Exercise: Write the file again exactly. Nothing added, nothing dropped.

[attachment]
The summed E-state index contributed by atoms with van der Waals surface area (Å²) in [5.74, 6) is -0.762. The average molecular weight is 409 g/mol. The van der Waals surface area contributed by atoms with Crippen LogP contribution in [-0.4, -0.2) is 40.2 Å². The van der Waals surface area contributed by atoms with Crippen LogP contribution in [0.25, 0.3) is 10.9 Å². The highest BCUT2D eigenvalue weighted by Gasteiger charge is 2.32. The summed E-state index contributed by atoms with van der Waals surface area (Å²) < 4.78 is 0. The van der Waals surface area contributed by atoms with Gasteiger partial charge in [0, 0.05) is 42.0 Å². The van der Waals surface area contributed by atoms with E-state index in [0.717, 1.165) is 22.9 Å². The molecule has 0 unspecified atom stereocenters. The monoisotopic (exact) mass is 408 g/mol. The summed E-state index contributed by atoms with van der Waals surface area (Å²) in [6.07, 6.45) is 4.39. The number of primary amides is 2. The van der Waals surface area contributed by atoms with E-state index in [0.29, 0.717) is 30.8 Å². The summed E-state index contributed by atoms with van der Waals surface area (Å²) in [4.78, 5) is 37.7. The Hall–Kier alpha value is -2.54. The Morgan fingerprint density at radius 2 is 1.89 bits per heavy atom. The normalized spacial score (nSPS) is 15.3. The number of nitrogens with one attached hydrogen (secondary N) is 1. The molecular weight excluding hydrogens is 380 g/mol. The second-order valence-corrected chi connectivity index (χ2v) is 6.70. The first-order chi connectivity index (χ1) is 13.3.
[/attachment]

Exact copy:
The summed E-state index contributed by atoms with van der Waals surface area (Å²) in [5.74, 6) is -0.762. The average molecular weight is 409 g/mol. The van der Waals surface area contributed by atoms with Crippen LogP contribution in [-0.4, -0.2) is 40.2 Å². The van der Waals surface area contributed by atoms with Crippen LogP contribution in [0.25, 0.3) is 10.9 Å². The highest BCUT2D eigenvalue weighted by Gasteiger charge is 2.32. The summed E-state index contributed by atoms with van der Waals surface area (Å²) < 4.78 is 0. The van der Waals surface area contributed by atoms with Gasteiger partial charge in [0, 0.05) is 42.0 Å². The van der Waals surface area contributed by atoms with E-state index in [0.717, 1.165) is 22.9 Å². The molecule has 0 unspecified atom stereocenters. The monoisotopic (exact) mass is 408 g/mol. The summed E-state index contributed by atoms with van der Waals surface area (Å²) in [6.07, 6.45) is 4.39. The number of primary amides is 2. The van der Waals surface area contributed by atoms with E-state index in [0.29, 0.717) is 30.8 Å². The summed E-state index contributed by atoms with van der Waals surface area (Å²) in [4.78, 5) is 37.7. The Hall–Kier alpha value is -2.54. The Morgan fingerprint density at radius 2 is 1.89 bits per heavy atom. The normalized spacial score (nSPS) is 15.3. The number of nitrogens with one attached hydrogen (secondary N) is 1. The molecular weight excluding hydrogens is 380 g/mol. The second-order valence-corrected chi connectivity index (χ2v) is 6.70. The first-order chi connectivity index (χ1) is 13.3.